Indigenous women say they’ve suffered stalled careers, harassment and racism at a federal agency, according to a proposed class action lawsuit filed Tuesday at the Calgary Courts Centre.
The lawsuit names as a defendant Indian Oil and Gas Canada (IOGC), which manages and regulates resources on First Nations lands and is an agency under Indigenous Services Canada.
Named complainants Yvette Zentner from Siksika Nation and Letitia Wells, a Blackfoot woman, say they were denied promotions and training, subjected to racist language and sexual advances.
So far, more than two dozen IOGC employees, all Indigenous and mostly women, have signed on to be part of the lawsuit, according to lawyer Matthew Farrell.
A statement of defence has not yet been filed and the allegations have not been proven in court.
Abuser promoted, lawsuit claims
The lawsuit alleges one of the women’s careers was stalled when she resisted the sexual advances of her superiors.
In 2016, a formal complaint resulted in a finding that Zentner had been harassed by one of her superiors, yet instead of facing discipline, that man was promoted, the document claims.
Over the 24 years Zentner spent with IOGC, she had “exemplary performance reviews,” according to the court document, yet was repeatedly denied promotions for which she was qualified, including one occasion when the non-Indigenous friend of her supervisor was hired instead.
What was supposed to be an independent workplace assessment took place in 2014, yet all of the changes that had been recommended to address harassment fell to the accused harasser to implement.
Not only that, according to the statement of claim, the woman who headed the so-called third party investigation was hired immediately after her report was issued by IOGC on a multi-year contract.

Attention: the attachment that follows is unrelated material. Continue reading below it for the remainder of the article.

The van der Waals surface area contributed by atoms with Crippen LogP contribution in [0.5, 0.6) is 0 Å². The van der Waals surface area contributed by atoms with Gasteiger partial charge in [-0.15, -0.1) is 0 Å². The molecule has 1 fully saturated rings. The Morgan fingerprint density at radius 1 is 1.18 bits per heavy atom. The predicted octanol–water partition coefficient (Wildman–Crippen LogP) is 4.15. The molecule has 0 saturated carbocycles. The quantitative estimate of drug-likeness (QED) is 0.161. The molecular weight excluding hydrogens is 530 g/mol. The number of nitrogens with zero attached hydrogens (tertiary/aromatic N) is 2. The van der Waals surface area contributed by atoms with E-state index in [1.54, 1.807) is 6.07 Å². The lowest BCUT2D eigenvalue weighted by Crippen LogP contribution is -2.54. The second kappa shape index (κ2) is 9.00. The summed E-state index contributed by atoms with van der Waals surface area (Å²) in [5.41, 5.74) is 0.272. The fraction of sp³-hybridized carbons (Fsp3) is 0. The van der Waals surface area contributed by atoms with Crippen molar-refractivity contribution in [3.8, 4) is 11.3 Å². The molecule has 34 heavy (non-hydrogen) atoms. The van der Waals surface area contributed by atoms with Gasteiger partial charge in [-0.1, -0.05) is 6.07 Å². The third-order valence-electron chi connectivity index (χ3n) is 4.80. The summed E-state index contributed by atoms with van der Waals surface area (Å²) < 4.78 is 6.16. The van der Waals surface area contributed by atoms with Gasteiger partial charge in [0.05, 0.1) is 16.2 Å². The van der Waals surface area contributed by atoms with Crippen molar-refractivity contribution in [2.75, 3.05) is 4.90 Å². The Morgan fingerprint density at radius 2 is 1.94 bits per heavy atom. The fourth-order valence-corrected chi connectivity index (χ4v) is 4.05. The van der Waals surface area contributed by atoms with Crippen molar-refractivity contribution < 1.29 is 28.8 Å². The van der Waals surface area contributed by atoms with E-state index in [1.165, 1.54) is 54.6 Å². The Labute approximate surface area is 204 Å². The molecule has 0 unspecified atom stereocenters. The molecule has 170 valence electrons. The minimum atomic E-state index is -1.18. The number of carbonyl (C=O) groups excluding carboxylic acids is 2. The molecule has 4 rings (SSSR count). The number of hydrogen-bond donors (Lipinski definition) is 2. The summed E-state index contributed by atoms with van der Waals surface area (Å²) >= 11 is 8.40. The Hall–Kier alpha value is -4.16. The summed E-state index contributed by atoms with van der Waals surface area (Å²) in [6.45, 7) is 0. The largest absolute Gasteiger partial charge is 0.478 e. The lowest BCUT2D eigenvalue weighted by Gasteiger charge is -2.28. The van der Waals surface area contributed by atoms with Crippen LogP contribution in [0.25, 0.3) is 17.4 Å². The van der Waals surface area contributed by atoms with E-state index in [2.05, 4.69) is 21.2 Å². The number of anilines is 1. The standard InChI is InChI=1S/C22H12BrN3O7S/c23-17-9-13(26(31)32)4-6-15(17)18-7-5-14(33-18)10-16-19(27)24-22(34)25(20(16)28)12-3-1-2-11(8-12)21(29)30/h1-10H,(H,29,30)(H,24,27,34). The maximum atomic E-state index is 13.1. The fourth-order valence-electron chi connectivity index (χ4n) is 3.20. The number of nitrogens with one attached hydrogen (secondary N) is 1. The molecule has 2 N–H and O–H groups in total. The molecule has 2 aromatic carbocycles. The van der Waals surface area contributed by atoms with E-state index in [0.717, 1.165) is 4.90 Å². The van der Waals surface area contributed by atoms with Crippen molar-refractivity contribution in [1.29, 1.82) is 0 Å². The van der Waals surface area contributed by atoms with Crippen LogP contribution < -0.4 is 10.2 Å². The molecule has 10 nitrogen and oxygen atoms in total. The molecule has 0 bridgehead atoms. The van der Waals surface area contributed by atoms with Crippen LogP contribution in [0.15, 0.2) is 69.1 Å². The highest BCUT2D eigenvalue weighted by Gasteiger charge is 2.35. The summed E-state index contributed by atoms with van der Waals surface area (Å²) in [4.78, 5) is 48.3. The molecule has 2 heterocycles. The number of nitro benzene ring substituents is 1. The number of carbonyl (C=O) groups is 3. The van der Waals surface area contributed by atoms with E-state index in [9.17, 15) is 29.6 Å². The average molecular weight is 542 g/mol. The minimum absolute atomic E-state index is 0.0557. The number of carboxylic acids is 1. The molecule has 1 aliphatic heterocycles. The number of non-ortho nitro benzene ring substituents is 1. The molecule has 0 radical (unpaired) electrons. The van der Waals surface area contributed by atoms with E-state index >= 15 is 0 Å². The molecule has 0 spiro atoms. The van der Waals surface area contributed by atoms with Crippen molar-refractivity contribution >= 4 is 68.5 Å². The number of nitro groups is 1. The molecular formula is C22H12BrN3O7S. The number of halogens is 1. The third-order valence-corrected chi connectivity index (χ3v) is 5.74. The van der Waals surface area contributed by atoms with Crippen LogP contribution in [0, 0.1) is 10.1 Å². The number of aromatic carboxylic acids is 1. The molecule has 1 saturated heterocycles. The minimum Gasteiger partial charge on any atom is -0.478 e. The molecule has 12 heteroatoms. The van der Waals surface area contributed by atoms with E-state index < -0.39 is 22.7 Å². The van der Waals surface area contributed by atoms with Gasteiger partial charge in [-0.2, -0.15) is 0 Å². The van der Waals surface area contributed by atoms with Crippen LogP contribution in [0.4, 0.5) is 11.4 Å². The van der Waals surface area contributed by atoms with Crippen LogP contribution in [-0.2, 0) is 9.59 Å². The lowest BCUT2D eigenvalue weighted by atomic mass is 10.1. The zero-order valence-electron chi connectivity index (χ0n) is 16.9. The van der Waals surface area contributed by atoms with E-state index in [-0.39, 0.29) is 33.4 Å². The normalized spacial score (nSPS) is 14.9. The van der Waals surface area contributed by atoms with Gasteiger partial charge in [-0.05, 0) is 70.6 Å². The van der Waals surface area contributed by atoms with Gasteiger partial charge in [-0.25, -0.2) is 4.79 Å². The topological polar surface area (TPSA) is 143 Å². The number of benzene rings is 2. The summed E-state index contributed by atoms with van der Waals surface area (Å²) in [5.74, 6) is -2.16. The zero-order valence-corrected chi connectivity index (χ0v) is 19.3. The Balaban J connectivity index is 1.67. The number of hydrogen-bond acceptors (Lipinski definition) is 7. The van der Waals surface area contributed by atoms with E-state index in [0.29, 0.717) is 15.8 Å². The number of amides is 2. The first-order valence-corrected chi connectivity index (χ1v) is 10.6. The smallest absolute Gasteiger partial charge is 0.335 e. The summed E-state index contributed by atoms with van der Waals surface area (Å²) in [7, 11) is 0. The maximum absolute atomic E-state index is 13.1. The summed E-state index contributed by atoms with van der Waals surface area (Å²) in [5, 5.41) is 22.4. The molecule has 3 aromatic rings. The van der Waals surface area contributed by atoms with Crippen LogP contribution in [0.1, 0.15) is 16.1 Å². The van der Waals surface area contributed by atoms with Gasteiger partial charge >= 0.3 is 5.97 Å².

‘To intimidate and silence’
The document suggests Zentner was threatened with legal action for bringing harassment concerns to the human resources manager.
“These threats were done with the intent to intimidate and silence staff who spoke up about being harassed,” reads the claim.
Wells is a single mother of two working 30 hours a week while a full-time student at the University of Calgary.
Wells began with IOGC in 2015 and was most recently working as a land analyst.
“Letitia has frequently had her intelligence questioned, and believes she was targeted as an Aboriginal woman,” reads the court document.
Racist jokes ‘frequent’
In 2020, Wells, a domestic violence survivor, was grabbed by her supervisor, who tried to drag her by the arm into a conference room. Wells was crying at the time and, according to the lawsuit, the incident caused her to have trauma flashbacks.
Wells says she felt unsafe at work and has experienced substance abuse and suicidal thoughts due to the stress of the harassment.
The lawsuit suggests these women’s experiences aren’t unique, with micro-aggressions against Indigenous employees being “commonplace.”
“Racist jokes or language are frequently overheard at the Indigenous ministries,” states the document.
The discrimination, claims the lawsuit, has led to highly skilled Indigenous employees taking leaves of absence or just quitting the ministry all together.
“This exodus of Indigenous talent is damaging to both the effective functioning of the Indigenous ministries and to Canada’s continuing effort for reconciliation with First Nation peoples.”